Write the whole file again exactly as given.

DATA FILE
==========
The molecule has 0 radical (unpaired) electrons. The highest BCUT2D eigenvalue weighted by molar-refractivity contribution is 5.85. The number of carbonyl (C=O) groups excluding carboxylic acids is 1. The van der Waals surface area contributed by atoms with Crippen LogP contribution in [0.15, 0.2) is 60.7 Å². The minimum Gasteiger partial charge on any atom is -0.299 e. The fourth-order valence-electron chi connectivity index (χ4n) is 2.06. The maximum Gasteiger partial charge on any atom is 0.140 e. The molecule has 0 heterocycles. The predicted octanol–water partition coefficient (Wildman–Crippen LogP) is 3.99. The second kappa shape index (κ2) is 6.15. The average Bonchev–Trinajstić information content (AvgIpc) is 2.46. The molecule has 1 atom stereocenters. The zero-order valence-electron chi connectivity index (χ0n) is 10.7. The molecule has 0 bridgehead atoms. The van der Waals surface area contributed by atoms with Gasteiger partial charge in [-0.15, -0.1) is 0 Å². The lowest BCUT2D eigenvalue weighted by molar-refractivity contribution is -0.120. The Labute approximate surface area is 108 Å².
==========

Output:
The molecule has 0 radical (unpaired) electrons. The highest BCUT2D eigenvalue weighted by molar-refractivity contribution is 5.85. The number of carbonyl (C=O) groups excluding carboxylic acids is 1. The van der Waals surface area contributed by atoms with Crippen LogP contribution in [0.15, 0.2) is 60.7 Å². The minimum Gasteiger partial charge on any atom is -0.299 e. The fourth-order valence-electron chi connectivity index (χ4n) is 2.06. The maximum Gasteiger partial charge on any atom is 0.140 e. The molecule has 0 heterocycles. The predicted octanol–water partition coefficient (Wildman–Crippen LogP) is 3.99. The second kappa shape index (κ2) is 6.15. The average Bonchev–Trinajstić information content (AvgIpc) is 2.46. The molecule has 1 atom stereocenters. The zero-order valence-electron chi connectivity index (χ0n) is 10.7. The molecule has 0 bridgehead atoms. The van der Waals surface area contributed by atoms with Gasteiger partial charge in [-0.15, -0.1) is 0 Å². The lowest BCUT2D eigenvalue weighted by molar-refractivity contribution is -0.120. The Labute approximate surface area is 108 Å².